And then on Friday, we got a stronger than expected jobs report. This time, yields rose on the news. And so did stocks. A lot. Go figure.

One idea that could be used "esplain" the strange behavior in the stock/bond relationship is the fact that the $1.9 trillion stimulus gained traction as the week wore on. And on Saturday, it was passed by the Senate, albeit with no Republican support and by the skinniest of margins.

So... To me, it looks to me like money falling from the sky still trumps the fear of rising inflation. And on both the bond yield and inflation front, I believe the phrase "higher, not high" is the key to the current situation. Although rates and inflation expectations are indeed rising - and may continue to do so for a while - the anticipated boom in the economy may be more important to stocks. Well, except for those companies selling at 150 P/E's of course!

Have a great week! Now let's turn to our expanded weekly model update...

Weekly Model Review

Each week we do a deep dive into our key market indicators and models. The overall goal of this exercise is to (a) remove emotion from the investment process, (b) stay "in tune" with the primary market cycles, and (c) remain cognizant of the risk/reward environment.

The Big-Picture Market Models

We start with six of our favorite long-term market models. These models are designed to help determine the "state" of the overall market.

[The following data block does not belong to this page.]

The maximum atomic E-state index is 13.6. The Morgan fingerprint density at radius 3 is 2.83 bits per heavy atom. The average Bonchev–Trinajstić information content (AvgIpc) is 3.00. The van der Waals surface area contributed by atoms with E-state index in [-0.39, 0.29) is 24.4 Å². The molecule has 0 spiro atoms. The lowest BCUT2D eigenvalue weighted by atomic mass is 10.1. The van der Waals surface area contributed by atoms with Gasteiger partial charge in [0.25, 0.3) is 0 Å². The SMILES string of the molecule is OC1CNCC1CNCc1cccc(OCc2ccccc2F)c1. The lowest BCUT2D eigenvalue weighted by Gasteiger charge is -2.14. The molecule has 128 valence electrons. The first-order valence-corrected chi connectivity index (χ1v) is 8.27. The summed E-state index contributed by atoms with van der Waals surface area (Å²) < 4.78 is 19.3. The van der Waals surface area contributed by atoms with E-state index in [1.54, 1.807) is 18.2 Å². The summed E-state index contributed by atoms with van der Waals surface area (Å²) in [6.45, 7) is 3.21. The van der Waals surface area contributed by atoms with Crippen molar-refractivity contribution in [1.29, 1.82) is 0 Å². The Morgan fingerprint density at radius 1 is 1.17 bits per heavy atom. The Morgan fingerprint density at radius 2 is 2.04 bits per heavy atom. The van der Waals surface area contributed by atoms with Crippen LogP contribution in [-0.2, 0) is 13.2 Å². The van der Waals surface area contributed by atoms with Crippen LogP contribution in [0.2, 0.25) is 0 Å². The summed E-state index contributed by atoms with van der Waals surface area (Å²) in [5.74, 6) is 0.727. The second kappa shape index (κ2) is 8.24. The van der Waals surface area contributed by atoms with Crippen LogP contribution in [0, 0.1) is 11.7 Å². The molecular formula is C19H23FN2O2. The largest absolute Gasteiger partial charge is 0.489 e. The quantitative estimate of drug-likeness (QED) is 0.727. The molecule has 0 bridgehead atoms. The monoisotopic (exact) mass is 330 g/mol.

Primary Market Models
* Source: Ned Davis Research (NDR) as of the date of publication. Historical returns are hypothetical average annual performances calculated by NDR.

The Fundamental Backdrop

Next, we review the market's fundamental factors including interest rates, the economy, earnings, inflation, and valuations.

Fundamental Factor Models
* Source: Ned Davis Research (NDR) as of the date of publication. Historical returns are hypothetical average annual performances calculated by NDR.

The State of the Trend

After reviewing the big-picture models and the fundamental backdrop, I like to look at the state of the current trend. This board of indicators is designed to tell us about the overall technical health of the market's trend.


The State of Internal Momentum

Next, we analyze the momentum indicators/models to determine if there is any "oomph" behind the current move.

* Source: Ned Davis Research (NDR) as of the date of publication. Historical returns are hypothetical average annual performances calculated by NDR.

Early Warning Signals

Finally, we look at our early warning indicators to gauge the potential for counter-trend moves. This batch of indicators is designed to suggest when the table is set for the trend to "go the other way."

* Source: Ned Davis Research (NDR) as of the date of publication. Historical returns are hypothetical average annual performances calculated by NDR.

Market Models Explained

Thought for the Day:

Everybody has a plan until they get punched in the mouth. -Mike Tyson

Wishing you green screens and all the best for a great day,

David D. Moenning
Founder, Chief Investment Officer
Heritage Capital Research, a Registered Investment Advisor


At the time of publication, Mr. Moenning held long positions in the following securities mentioned: None - Note that positions may change at any time.